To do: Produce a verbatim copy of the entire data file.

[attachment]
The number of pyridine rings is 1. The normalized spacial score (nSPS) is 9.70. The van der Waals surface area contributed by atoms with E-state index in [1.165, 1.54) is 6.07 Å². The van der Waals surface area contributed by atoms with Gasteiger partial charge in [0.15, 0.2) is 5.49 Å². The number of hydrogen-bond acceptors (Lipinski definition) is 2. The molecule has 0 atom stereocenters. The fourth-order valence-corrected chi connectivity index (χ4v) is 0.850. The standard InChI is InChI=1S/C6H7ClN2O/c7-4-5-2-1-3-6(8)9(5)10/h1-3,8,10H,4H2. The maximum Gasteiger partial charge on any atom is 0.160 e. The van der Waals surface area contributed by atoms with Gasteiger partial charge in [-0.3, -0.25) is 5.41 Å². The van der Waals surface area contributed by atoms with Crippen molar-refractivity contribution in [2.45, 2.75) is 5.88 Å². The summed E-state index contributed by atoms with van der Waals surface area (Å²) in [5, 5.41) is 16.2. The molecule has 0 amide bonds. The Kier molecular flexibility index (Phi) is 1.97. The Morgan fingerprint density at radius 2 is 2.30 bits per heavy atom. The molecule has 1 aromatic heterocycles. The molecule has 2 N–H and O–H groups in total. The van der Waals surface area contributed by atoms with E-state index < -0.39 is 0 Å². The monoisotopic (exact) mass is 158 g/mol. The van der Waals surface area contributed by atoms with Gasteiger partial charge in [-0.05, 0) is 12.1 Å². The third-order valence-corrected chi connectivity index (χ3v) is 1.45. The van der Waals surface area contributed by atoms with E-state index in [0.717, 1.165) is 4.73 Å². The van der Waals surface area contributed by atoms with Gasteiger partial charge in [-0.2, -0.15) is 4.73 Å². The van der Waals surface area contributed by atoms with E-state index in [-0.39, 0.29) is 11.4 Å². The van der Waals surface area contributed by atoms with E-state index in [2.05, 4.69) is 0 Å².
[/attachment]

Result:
The number of pyridine rings is 1. The normalized spacial score (nSPS) is 9.70. The van der Waals surface area contributed by atoms with E-state index in [1.165, 1.54) is 6.07 Å². The van der Waals surface area contributed by atoms with Gasteiger partial charge in [0.15, 0.2) is 5.49 Å². The number of hydrogen-bond acceptors (Lipinski definition) is 2. The molecule has 0 atom stereocenters. The fourth-order valence-corrected chi connectivity index (χ4v) is 0.850. The standard InChI is InChI=1S/C6H7ClN2O/c7-4-5-2-1-3-6(8)9(5)10/h1-3,8,10H,4H2. The maximum Gasteiger partial charge on any atom is 0.160 e. The van der Waals surface area contributed by atoms with Gasteiger partial charge in [-0.3, -0.25) is 5.41 Å². The van der Waals surface area contributed by atoms with Crippen molar-refractivity contribution in [2.45, 2.75) is 5.88 Å². The summed E-state index contributed by atoms with van der Waals surface area (Å²) in [5, 5.41) is 16.2. The molecule has 0 amide bonds. The Kier molecular flexibility index (Phi) is 1.97. The Morgan fingerprint density at radius 2 is 2.30 bits per heavy atom. The molecule has 1 aromatic heterocycles. The molecule has 2 N–H and O–H groups in total. The van der Waals surface area contributed by atoms with E-state index < -0.39 is 0 Å². The monoisotopic (exact) mass is 158 g/mol. The van der Waals surface area contributed by atoms with Gasteiger partial charge in [-0.05, 0) is 12.1 Å². The third-order valence-corrected chi connectivity index (χ3v) is 1.45. The van der Waals surface area contributed by atoms with E-state index in [0.717, 1.165) is 4.73 Å². The van der Waals surface area contributed by atoms with Gasteiger partial charge in [-0.2, -0.15) is 4.73 Å². The van der Waals surface area contributed by atoms with E-state index in [-0.39, 0.29) is 11.4 Å². The van der Waals surface area contributed by atoms with E-state index in [2.05, 4.69) is 0 Å².